A season lost: Governor's order eliminates spring season in Iowa high schools

Lights shine on BCLUW's empty football field in Conrad on Friday, April 17, 2020 as part of a #lightupIA initiative showing support for students that were told on Friday that school buildings would be closed for the rest of the 2019-20 academic school year by order of Iowa Gov. Kim Reynolds. As a result, spring sports are canceled and summer sports are suspended until at least June 1. (Panorama photo from @BCLUWActivities on Twitter)
Jake Ryder
As the school closures extended and the sports schedule delays continued, perhaps an inevitable result came into view for spring sports athletes and coaches.
The news from Iowa Gov. Kim Reynolds last Friday that schools would remain closed through the end of the academic year, and the resulting cancellation of spring sports, stung just the same.
“I anticipated it, the way trends were going,” Grundy Center activities director Dan Breyfogle said. “I wasn’t shocked, but I was disappointed for our kids, our coaches and our community.”
Spring seasons for golf, tennis, soccer, and track and field have all been canceled.
Summer sports has not been canceled, but is currently suspended with a decision on the start date for baseball and softball to come before June 1.
“While we are disappointed that student-athletes will not have the opportunity to compete this spring, we remain committed to our primary goal of keeping students, coaches, officials and communities safe,” IHSAA executive director Tom Keating said. “This cancellation comes out of an abundance of caution for the well-being of all. Conducting our spring season would involve moving groups of people in and out of various communities for competition. At this time we believe that is a risk we should not take.”
Breyfogle confirmed that the North Iowa Cedar League ADs met to discuss a potential schedule that would line up with a May 1 start to the spring season before the cancellation order came down last week. There will be similar discussions to prepare for whatever may come next for baseball and softball.
“I talked with the summer coaches, and they’re aware of the situation, there’s no real surprises at this point,” Breyfogle said. “Everyone’s aware the health and safety of our kids is the most important thing and we’ll just have to wait and see."
Among the numerous other spring sports options, track and field is the second most-popular sport for girls and boys in Iowa, regardless of season. In 2018-19, 12,012 boys from 350 schools and 9,908 girls from 348 schools went out for track and field.
The Dike-New Hartford boys track and field team had aspirations of repeating as team champions after winning the 2A crown last season. 2019 Drake Relays long jump champion Parker Kiewiet was set to lead the way in his senior season.
Kiewiet is set to join the University of Northern Iowa’s track and field team in the fall. But he wanted that last high school season nonetheless.
“I enjoyed track and field with my guys,” Kiewiet said in a phone interview. “I was just sad overall, so much fun going to meets, to state, Drake. It’s sad, but you just gotta keep working.
“We had the same goals as last year, get as many down to state as we could, hoping to win conference. We had some sophomores and freshmen no one had seen before and we were hoping that maybe those guys could step up in distance and hurdles and I definitely think we had it in us.”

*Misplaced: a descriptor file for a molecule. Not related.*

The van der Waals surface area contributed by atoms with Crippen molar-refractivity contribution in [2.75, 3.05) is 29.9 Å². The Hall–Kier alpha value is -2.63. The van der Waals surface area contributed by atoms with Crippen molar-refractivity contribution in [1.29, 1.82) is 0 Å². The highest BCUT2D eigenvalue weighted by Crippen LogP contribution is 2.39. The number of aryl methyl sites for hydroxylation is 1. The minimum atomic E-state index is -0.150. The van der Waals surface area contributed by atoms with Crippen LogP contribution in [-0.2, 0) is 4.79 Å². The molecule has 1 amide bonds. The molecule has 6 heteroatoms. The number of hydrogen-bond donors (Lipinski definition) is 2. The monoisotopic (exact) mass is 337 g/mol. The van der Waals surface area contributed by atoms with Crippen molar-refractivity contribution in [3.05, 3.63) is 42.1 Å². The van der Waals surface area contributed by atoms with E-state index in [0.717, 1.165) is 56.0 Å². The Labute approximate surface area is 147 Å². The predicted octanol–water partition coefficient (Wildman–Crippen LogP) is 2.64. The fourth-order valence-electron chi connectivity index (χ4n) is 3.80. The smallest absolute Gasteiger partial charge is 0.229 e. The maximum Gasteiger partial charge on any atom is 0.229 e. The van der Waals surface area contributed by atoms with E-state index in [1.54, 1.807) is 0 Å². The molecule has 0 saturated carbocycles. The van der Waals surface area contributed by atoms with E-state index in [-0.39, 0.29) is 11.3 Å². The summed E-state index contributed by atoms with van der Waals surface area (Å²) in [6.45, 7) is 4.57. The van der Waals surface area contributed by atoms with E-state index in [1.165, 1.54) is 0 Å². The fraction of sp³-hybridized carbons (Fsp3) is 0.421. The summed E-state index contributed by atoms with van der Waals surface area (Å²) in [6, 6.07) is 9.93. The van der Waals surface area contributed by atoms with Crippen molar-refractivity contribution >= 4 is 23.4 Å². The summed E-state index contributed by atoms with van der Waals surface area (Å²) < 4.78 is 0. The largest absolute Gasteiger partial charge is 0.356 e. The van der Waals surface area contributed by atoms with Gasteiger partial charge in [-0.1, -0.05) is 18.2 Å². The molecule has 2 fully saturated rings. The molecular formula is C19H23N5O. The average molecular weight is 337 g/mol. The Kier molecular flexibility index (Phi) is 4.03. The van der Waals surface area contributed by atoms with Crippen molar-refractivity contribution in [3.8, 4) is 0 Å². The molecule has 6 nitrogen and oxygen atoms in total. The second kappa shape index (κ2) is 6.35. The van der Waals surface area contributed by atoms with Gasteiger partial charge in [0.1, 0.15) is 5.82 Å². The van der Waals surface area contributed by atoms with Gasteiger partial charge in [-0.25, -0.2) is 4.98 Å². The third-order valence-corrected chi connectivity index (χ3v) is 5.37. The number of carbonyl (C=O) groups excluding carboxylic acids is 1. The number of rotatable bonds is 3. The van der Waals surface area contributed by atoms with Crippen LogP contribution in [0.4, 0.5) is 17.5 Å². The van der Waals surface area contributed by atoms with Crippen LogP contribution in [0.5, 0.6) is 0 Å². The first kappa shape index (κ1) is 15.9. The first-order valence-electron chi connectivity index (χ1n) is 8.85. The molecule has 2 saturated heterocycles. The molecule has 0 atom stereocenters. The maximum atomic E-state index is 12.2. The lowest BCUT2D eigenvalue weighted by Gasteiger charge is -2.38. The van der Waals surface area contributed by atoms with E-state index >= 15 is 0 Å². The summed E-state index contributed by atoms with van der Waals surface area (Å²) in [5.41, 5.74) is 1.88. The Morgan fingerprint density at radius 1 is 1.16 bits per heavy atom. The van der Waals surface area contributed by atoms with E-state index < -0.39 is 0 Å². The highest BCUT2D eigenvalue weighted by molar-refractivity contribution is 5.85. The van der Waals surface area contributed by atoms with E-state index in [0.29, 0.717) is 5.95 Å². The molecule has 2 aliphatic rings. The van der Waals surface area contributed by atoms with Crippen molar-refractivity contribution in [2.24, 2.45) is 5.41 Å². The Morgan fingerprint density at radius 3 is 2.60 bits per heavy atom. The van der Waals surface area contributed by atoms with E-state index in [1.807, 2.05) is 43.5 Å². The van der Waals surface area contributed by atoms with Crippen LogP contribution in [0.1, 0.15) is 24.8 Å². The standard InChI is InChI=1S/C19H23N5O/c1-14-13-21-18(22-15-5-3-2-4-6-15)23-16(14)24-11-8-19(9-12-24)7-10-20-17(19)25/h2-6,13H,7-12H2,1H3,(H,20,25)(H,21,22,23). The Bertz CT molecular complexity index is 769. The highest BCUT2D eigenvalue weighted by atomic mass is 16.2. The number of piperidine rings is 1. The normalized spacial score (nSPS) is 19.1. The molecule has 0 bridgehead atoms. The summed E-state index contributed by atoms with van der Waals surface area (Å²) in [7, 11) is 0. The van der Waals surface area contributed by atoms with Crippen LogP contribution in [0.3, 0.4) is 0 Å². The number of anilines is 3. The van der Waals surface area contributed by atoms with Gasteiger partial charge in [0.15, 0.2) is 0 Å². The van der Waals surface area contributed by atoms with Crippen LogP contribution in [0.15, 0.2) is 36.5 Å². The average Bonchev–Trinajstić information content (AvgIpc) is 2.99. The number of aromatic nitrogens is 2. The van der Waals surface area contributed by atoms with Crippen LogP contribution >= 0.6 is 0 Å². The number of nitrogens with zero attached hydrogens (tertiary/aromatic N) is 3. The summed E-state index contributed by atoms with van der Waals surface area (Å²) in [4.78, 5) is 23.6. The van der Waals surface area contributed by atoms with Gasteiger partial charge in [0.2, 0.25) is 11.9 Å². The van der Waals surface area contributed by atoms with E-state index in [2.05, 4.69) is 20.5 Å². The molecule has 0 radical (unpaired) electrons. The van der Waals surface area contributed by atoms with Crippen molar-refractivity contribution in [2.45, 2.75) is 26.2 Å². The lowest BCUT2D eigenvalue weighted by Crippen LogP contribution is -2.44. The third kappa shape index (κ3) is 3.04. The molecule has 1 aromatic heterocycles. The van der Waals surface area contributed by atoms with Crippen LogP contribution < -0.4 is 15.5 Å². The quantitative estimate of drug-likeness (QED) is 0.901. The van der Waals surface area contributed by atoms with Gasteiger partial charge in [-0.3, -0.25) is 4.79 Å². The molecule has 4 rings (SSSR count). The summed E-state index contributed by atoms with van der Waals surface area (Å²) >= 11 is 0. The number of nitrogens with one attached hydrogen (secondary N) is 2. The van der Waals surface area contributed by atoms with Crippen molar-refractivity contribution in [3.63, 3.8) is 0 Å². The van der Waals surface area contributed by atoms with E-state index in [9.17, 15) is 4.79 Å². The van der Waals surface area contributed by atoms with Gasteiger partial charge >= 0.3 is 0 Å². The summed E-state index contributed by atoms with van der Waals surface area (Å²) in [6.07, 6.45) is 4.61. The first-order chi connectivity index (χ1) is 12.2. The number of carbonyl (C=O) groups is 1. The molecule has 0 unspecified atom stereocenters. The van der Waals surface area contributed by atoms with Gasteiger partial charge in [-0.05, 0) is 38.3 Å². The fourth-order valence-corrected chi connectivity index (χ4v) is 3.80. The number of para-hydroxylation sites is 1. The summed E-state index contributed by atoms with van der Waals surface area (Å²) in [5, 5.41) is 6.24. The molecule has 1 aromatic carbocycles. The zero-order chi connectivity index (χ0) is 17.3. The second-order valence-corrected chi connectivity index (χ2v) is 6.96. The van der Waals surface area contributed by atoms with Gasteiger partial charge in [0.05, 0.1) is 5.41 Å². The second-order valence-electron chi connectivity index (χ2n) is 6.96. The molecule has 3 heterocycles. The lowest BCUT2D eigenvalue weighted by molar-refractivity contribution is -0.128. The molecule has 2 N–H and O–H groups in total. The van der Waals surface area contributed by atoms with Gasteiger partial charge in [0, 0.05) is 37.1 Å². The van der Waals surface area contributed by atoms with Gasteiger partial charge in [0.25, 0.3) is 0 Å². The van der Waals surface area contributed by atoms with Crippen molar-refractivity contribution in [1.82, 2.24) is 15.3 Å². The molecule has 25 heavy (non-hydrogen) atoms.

Kiewiet said the Wolverines stayed sharp with weekly workout plans from head coach Will Reingardt, something he hopes to continue working on as he tries to stay in shape for what will hopefully be a truncated baseball season.
“He’s a really good coach and he knows what to do for us to get better,” Kiewiet said.
But should summer sports not happen...
“It’s been super fun with my guys for all four years and my teammates in the senior class,” Kiewiet said. “Training for my freshman year doesn’t feel that long ago.”
Breyfogle sees the biggest challenge as explaining to students about the perceived benefit of the measures taken at the state and federal level.
“Most adults get it, we understand there’s a bigger picture,” Breyfogle said. “But put yourself in the shoes of a 14, 15, 16, 17, 18-year old; there’s not a whole lot of rhyme or reason to this.”
There’s also the challenge of not letting this lost time affect future years of Spartan excellence in the classroom and on the athletic fields, a discussion Breyfogle broached with spring coaches in a teleconference after the cancellation announcement.
“You’ve got freshmen who have never had a chance to compete on your team and we have to make this seem like it wasn’t a wasted year for them, because they’re your contributors going forward,” Breyfogle said. “You have to let them know this won’t derail their entire career. You want to make sure you pay homage to the seniors for what they’ve done for you, you don’t want to diminish that, but you also have to prepare for the year after, and the year after that, and the year after that."
Keating told the Cedar Rapids Gazette the IHSAA stands to lose about $90,000 in revenue, not including lost revenue from a final day of state boys basketball at Wells Fargo Arena that was played with strict attendance restrictions.
Jean Berger, IGHSAU’s executive director, told the Gazette the Union estimates a loss of $175,000-$200,000, with most of that lost revenue coming from the lack of a state track and field meet, the most popular of the spring sports postseason tournaments.
“What we lose in money is nothing compared to what the kids lose in memories,” Keating said in the interview with the Gazette.



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